This index page is known as your "home page", and all your other pages should have a link back to it so that people who visit your site can find their way to all your pages without getting lost.

STEP 6

BE careful with file names!

The address of your site (known as your URL) will be something like http://www.ic24.net /yourname. When people visit that URL, their browser will look for a file called index and display it, so make sure your main page has that name. All the web pages you write will have the extension ".htm" or ".html". Try to stick to one or the other to avoid getting confused! Apart from your index page, your pages can be called anything you like, with just one condition: don't use any spaces or unusual characters in the names. This applies to anything that will be a part of your site. For simplicity, keep all these files in a single folder. It makes life a lot simpler when starting out.

STEP 7

ADD a picture. You can either create your own images or find them on the Web. If you create your own, they need to be in JPEG or GIF format. If you're not sure how it all works, save as JPEG first then as GIF, and compare the two pictures to see which looks better. If they both look much the same, look at the size of each file and pick the smaller. Windows 98 users can use the Paint program that comes with Windows, but you'll get better results using a program like Paint Shop Pro (www.jasc.com) or Adobe

PhotoDeluxe (www.adobe.com).

For graphics take a look at www.netcreations.com/patternland msdn.microsoft.com/downloads/ default.asp.

STEP 8

TEST IT! Okay, that's the web site written, although at the moment it only exists on your own computer. But to put it on the Web, you need to check that everything works. In particular, check that all the links you've included to other pages on your site are working. To do this, load your index page into your browser and click all your links one by one. Finally, when you've tweaked your pages to perfection, you're ready to upload then to the Web ...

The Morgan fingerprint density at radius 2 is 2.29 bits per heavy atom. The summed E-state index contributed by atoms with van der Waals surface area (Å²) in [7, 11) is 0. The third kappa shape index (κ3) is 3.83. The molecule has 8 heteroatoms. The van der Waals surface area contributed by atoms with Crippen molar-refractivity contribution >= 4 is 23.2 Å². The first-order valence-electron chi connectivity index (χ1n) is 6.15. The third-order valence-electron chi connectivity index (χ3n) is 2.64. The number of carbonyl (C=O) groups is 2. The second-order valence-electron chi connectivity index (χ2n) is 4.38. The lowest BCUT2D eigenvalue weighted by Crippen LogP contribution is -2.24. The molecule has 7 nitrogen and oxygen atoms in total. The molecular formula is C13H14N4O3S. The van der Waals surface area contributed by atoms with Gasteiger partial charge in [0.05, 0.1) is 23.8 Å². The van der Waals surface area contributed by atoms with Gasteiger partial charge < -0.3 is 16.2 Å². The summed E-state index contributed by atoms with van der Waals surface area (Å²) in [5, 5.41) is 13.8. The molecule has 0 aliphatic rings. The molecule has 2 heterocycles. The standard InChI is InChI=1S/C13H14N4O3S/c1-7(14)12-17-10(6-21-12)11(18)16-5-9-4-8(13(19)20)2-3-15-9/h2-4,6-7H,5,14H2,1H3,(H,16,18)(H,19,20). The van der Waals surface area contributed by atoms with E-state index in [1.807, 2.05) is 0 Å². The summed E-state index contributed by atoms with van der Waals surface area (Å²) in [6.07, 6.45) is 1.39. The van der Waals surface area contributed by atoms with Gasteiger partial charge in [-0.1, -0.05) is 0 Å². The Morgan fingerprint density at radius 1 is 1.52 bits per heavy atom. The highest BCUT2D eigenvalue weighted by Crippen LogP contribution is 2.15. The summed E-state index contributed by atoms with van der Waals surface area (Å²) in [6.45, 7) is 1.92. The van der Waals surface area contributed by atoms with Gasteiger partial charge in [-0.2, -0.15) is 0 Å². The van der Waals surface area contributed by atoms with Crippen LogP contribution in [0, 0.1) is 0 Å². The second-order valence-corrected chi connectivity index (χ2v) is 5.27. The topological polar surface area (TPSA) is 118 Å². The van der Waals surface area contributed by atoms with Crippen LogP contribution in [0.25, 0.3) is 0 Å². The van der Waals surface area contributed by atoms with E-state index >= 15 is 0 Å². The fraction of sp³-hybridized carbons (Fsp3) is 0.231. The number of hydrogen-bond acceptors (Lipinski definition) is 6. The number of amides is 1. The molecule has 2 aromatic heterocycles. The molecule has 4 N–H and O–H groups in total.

STEP 9

YOU now need to "upload" all the web files from the computer to your web site. If you saved all your pages and images into one folder, this should be easy. To upload files you'll need an FTP program, and the best of the bunch is a freebie called FTP Explorer from www.ftpx.com. ic24 will give you the details you need next. You should have a username and password, which might be the same as those you enter for your dial- up connection, and the Internet address of the computer that holds ic24's web pages. Enter these details into FTP Explorer's Connect page, click Save then Connect. Select all the files of your new web site, drag them into FTP Explorer's main window and drop them. Once all the files have been uploaded, use your browser to go to your web site and check it's as reliable online as it was on your own computer. Make sure all the images are displayed and the links work.

STEP 10

PUBLICISE IT! Congratulations, you're Webbed! But who knows the site is there. You can find out whether people are visiting by adding a counter to your index page (another free service). My favourite is ShowStat (www.showstat.com).

There are lots of ways to publicise a site, but number one is to register it with as many search engines as possible. Visit www.addme.com or www.submit- it.com, follow the instructions and have your site registered with several dozen search engines fairly quickly. It's worth making a note of the search engines covered by these services. Most search engines have an "Add Your Site" link somewhere on their main page for this purpose.
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Title Annotation:Features
Publication:The Mirror (London, England)
Date:May 27, 1999
Words:1328